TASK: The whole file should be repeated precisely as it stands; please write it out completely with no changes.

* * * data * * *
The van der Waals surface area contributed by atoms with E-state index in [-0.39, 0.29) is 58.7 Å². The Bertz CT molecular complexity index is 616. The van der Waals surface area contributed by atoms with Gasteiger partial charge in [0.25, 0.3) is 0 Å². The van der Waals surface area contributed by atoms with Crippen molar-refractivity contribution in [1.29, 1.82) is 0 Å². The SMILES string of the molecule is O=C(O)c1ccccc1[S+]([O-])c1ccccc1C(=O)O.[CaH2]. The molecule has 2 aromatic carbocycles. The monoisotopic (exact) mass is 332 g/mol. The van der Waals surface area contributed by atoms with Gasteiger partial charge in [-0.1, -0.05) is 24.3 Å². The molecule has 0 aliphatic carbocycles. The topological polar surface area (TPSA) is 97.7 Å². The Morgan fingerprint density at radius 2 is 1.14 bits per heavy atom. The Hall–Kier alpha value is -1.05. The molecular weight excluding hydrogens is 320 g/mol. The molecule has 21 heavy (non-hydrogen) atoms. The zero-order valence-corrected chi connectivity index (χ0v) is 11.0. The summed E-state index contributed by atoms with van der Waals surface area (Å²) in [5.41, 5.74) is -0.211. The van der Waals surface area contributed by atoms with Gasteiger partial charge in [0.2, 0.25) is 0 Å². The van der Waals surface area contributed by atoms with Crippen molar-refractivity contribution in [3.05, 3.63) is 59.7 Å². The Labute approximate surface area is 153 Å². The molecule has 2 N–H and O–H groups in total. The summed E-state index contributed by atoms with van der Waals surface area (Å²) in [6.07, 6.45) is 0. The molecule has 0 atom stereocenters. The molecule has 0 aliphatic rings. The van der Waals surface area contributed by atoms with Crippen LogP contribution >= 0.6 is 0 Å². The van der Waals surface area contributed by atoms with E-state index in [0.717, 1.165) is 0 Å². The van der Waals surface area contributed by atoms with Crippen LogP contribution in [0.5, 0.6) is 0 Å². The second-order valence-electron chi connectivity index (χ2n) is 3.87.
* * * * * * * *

The van der Waals surface area contributed by atoms with E-state index in [-0.39, 0.29) is 58.7 Å². The Bertz CT molecular complexity index is 616. The van der Waals surface area contributed by atoms with Gasteiger partial charge in [0.25, 0.3) is 0 Å². The van der Waals surface area contributed by atoms with Crippen molar-refractivity contribution in [1.29, 1.82) is 0 Å². The SMILES string of the molecule is O=C(O)c1ccccc1[S+]([O-])c1ccccc1C(=O)O.[CaH2]. The molecule has 2 aromatic carbocycles. The monoisotopic (exact) mass is 332 g/mol. The van der Waals surface area contributed by atoms with Gasteiger partial charge in [-0.1, -0.05) is 24.3 Å². The molecule has 0 aliphatic carbocycles. The topological polar surface area (TPSA) is 97.7 Å². The Morgan fingerprint density at radius 2 is 1.14 bits per heavy atom. The Hall–Kier alpha value is -1.05. The molecular weight excluding hydrogens is 320 g/mol. The molecule has 21 heavy (non-hydrogen) atoms. The zero-order valence-corrected chi connectivity index (χ0v) is 11.0. The summed E-state index contributed by atoms with van der Waals surface area (Å²) in [5.41, 5.74) is -0.211. The van der Waals surface area contributed by atoms with Gasteiger partial charge in [0.2, 0.25) is 0 Å². The van der Waals surface area contributed by atoms with Crippen molar-refractivity contribution in [3.05, 3.63) is 59.7 Å². The Labute approximate surface area is 153 Å². The molecule has 2 N–H and O–H groups in total. The summed E-state index contributed by atoms with van der Waals surface area (Å²) in [6.07, 6.45) is 0. The molecule has 0 atom stereocenters. The molecule has 0 aliphatic rings. The van der Waals surface area contributed by atoms with Crippen LogP contribution >= 0.6 is 0 Å². The van der Waals surface area contributed by atoms with E-state index in [0.717, 1.165) is 0 Å². The van der Waals surface area contributed by atoms with Crippen LogP contribution in [0.5, 0.6) is 0 Å². The second-order valence-electron chi connectivity index (χ2n) is 3.87.